This was the climactic confrontation with the famed Grenadiers of Napoleon's Imperial Guard. Marshal Ney led the assault which began with a French artillery barrage. Wellington ordered his men to lie down on the reverse slope to reduce casualties. Some of the 1st Guards even managed to snatch some sleep as the shot whistled overhead. At 1930hrs the advance began. There were 6,000 Grenadiers, seasoned veterans, moving in two massive columns on a frontage of 70 men shoulder to shoulder.
One column was heading towards the 1st Guards who numbered around 1,000. They lay out of sight but could hear the sound of thousands of marching feet and roars of 'Vive l'Empereur'. When they were 40 paces away, Wellington shouted 'Now Maitland. Now's your time!' When the Guards sprang to their feet they were in four ranks. The front rank opened fire, killing 300 Frenchmen. The other ranks repeated this, combined with a barrage of grapeshot from the artillery, the Imperial Guard wavered and tried to fall back. Then Lord Saltoun led a charge of the 1st Guards which routed their French counterparts. The 'invincible' Imperial Guard was routed. The cry went up throughout the French army that the Guard were retreating. The whole of the British force swept forward and drove the enemy back across the valley and up the opposite slope. Cavalry and infantry, tired as they were pursued them off the field of battle. The casualty figures for the 1st Guards Brigade on the 18th June were, 4 officers and 131 other ranks killed, 11 officers and 346 other ranks wounded.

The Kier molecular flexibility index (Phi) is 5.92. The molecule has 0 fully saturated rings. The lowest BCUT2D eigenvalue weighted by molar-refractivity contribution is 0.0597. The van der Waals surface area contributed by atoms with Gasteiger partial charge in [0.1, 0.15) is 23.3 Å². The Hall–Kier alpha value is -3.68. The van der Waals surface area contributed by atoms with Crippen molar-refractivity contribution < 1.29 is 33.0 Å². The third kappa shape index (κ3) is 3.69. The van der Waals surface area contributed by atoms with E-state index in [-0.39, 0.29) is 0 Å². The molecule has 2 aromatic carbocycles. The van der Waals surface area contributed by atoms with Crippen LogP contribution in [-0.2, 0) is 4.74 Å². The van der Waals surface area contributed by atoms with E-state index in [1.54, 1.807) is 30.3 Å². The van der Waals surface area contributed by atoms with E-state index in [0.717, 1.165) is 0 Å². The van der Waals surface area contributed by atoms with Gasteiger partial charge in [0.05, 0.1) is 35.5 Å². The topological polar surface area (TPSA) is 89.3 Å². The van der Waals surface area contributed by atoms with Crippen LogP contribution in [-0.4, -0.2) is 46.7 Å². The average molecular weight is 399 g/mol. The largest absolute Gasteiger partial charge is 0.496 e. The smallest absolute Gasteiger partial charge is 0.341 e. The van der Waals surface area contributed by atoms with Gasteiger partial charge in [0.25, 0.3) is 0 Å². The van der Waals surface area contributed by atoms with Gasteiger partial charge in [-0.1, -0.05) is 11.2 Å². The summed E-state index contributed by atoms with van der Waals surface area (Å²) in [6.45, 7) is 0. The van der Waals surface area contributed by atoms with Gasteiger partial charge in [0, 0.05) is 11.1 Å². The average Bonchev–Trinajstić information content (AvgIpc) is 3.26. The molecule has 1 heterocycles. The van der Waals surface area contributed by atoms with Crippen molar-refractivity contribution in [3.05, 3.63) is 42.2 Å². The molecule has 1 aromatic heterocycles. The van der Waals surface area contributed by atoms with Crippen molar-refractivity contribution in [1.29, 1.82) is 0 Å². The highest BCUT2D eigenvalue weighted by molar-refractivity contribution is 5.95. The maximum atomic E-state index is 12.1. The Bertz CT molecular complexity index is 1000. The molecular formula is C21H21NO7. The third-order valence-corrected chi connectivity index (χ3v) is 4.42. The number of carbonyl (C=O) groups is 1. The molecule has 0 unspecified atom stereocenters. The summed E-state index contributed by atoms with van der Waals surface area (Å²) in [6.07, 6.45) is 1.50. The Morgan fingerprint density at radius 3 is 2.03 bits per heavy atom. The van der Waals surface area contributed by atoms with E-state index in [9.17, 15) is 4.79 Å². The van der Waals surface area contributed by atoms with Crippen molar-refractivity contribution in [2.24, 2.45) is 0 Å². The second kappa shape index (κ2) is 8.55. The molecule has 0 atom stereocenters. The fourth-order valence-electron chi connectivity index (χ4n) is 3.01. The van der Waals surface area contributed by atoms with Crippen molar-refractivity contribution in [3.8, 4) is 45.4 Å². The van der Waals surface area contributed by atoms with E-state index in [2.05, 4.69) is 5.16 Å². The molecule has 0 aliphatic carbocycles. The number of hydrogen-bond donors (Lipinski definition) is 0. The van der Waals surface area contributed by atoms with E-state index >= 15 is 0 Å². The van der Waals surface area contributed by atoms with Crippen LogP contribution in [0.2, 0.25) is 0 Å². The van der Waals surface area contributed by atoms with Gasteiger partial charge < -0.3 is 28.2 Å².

Morris survived Waterloo, and was then garrisoned at Paris as part of the Army of Occupation later that year. Having served some 8 years and 48 days as a Guardsman, he was promoted to Corporal and served in that rank for the next 2 years and 81 days before reverting to Guardsman again and continuing to serve for the next 9 years and 253 days before being discharged to pension on 11th November 1829. He was then paid his marching money to return home from London to Carmarthen, a distance of 208 miles. Having latterly gone on to reside in Cardiff, he die on 18th March 1865.